You’ve had a lot of fond food memories as a child. How did this change the way you approach food?
After I got married, I tried to recreate the flavours from my childhood but by then it was too late as my grandmother had Alzheimer’s Disease and couldn’t recall most recipes. From that moment, I knew if I didn’t take an active role in learning to cook traditional South Indian dishes, I would not be able to taste them at all. It was unthinkable to me as it meant losing a significant part of who I was.
In 2018, my grandmother passed away and since then, I’ve been researching and cooking even more South Indian dishes with a greater sense of urgency. The childhood memories formed around my grandparents’ and parents’ dining tables have had the greatest impact in my food philosophy. I strongly believe that the memories made from cooking and eating together go far beyond quelling an immediate hunger—they inform our food choices from young, become the comfort foods we seek as adults, and naturally extend as an expression of our cultural identity.
In your Instagram profile, you said that you're a Thosai Consultant. What does it mean to be a Thosai Consultant? And, perhaps, what advice would you give to aspiring Thosai Kings and Queens everywhere?
I’ve been experimenting with thosai fermentation for a while now, and as an avid Instagram user, I posted my thosai creations to my account. Since then, there have been many requests for a thosai recipe that are beginner-friendly. So, I posted a No-Grind Thosai recipe during the recent Circuit Breaker and many of my followers have gone on to make thosais at home with some encouragement and handholding from me. Hence, I jokingly added the job title of ‘Thosai Consultant’ to my profile.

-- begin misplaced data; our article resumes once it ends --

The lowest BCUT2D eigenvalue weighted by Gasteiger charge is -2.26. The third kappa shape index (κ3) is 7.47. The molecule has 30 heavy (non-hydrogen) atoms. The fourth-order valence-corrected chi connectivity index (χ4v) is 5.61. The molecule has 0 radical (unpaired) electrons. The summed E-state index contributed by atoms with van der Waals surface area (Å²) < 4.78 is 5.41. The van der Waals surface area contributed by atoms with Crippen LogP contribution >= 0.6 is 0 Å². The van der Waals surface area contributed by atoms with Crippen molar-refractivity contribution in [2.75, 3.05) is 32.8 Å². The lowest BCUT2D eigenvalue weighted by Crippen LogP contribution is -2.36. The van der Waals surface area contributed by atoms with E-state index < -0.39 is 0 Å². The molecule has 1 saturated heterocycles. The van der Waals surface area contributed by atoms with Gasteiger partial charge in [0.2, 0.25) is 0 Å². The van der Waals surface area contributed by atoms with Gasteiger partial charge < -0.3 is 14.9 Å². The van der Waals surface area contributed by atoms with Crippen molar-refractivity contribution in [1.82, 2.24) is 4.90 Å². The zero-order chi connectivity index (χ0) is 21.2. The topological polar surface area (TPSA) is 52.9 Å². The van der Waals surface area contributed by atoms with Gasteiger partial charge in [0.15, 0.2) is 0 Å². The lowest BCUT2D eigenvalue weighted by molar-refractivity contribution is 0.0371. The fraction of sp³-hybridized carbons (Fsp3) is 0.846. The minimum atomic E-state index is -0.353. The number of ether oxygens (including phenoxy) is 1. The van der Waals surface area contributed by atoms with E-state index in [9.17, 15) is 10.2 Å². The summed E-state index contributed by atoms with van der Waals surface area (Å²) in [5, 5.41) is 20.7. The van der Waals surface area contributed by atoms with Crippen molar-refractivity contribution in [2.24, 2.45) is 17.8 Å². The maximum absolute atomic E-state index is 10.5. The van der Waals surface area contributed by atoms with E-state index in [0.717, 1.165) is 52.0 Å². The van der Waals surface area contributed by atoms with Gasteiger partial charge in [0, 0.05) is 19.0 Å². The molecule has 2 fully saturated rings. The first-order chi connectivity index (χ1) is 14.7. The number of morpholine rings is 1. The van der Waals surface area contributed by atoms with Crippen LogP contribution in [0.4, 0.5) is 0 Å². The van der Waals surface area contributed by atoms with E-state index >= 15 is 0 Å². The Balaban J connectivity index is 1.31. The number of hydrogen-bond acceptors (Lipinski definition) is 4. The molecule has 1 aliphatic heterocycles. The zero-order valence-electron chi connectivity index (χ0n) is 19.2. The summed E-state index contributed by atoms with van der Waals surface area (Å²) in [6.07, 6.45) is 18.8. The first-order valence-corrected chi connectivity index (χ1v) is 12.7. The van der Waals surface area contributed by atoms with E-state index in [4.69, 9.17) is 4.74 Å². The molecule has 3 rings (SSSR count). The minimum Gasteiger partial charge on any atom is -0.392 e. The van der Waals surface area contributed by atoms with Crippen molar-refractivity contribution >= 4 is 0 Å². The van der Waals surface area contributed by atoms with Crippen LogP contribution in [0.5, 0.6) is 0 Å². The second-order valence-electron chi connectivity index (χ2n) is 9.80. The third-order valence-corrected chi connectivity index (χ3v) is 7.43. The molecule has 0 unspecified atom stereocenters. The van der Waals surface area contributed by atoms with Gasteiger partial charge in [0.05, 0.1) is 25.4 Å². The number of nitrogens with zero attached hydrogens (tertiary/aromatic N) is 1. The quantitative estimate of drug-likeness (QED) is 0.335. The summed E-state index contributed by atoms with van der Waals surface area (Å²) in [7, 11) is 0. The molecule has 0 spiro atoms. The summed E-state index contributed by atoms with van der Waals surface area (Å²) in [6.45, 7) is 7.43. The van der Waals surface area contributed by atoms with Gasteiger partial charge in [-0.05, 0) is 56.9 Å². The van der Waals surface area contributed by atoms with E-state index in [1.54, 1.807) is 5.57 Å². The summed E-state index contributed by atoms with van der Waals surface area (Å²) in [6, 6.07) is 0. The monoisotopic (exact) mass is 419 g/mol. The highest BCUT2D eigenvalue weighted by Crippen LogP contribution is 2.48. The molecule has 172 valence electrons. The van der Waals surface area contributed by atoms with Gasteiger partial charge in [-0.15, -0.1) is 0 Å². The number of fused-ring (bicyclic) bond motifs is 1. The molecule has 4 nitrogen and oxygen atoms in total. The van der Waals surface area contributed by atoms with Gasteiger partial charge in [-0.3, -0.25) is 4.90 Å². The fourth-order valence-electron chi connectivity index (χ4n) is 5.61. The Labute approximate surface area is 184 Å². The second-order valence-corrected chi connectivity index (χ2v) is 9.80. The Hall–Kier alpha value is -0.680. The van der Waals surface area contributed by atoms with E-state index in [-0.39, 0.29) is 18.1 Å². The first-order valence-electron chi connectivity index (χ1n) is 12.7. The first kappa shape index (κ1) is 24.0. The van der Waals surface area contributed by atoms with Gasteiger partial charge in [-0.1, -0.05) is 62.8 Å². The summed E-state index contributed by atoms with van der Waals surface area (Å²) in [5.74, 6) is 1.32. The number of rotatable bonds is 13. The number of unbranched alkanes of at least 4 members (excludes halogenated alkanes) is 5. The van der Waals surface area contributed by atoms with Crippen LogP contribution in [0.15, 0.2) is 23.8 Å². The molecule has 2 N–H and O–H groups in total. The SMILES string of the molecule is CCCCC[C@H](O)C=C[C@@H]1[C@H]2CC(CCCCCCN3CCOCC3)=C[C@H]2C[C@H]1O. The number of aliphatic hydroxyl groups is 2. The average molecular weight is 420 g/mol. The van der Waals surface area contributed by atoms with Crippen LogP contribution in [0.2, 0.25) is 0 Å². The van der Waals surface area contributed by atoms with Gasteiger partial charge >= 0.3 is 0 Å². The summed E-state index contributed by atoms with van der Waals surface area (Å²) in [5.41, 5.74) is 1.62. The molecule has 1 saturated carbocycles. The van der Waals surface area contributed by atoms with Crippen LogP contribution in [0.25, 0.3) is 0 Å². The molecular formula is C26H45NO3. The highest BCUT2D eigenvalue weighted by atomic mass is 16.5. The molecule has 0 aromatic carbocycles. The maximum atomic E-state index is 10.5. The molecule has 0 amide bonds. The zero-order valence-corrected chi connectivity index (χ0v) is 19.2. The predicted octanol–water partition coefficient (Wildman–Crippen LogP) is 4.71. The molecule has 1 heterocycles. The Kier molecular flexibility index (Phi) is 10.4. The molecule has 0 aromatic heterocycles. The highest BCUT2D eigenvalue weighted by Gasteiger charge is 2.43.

How did you feel seeing all the positive reception to your Thosai recipe?
It has been a really fun and meaningful experience seeing so many people, who’ve never made thosai before, successfully ferment the No-Grind batter and make perfectly round thosais. There is magic and joy in seeing flour spring to life with natural cultures ‘hidden’ in them and your home.
Having said that, fermentation can be daunting to new cooks who want to be Thosai Kings and Queens. But with the right recipe, techniques, and understanding of what to look out for, it can be a breeze. Like any fermentation, thosai making is a science that can be broken down with detailed explanations of the process. The best part of making your own thosai is being able to modify the ratios and prolong the fermentation time to achieve a more rounded and complex flavour that is hard to come by from store-bought ones.
What, in your opinion, are the positive and negative impact culture and tradition has on the evolving nature of food?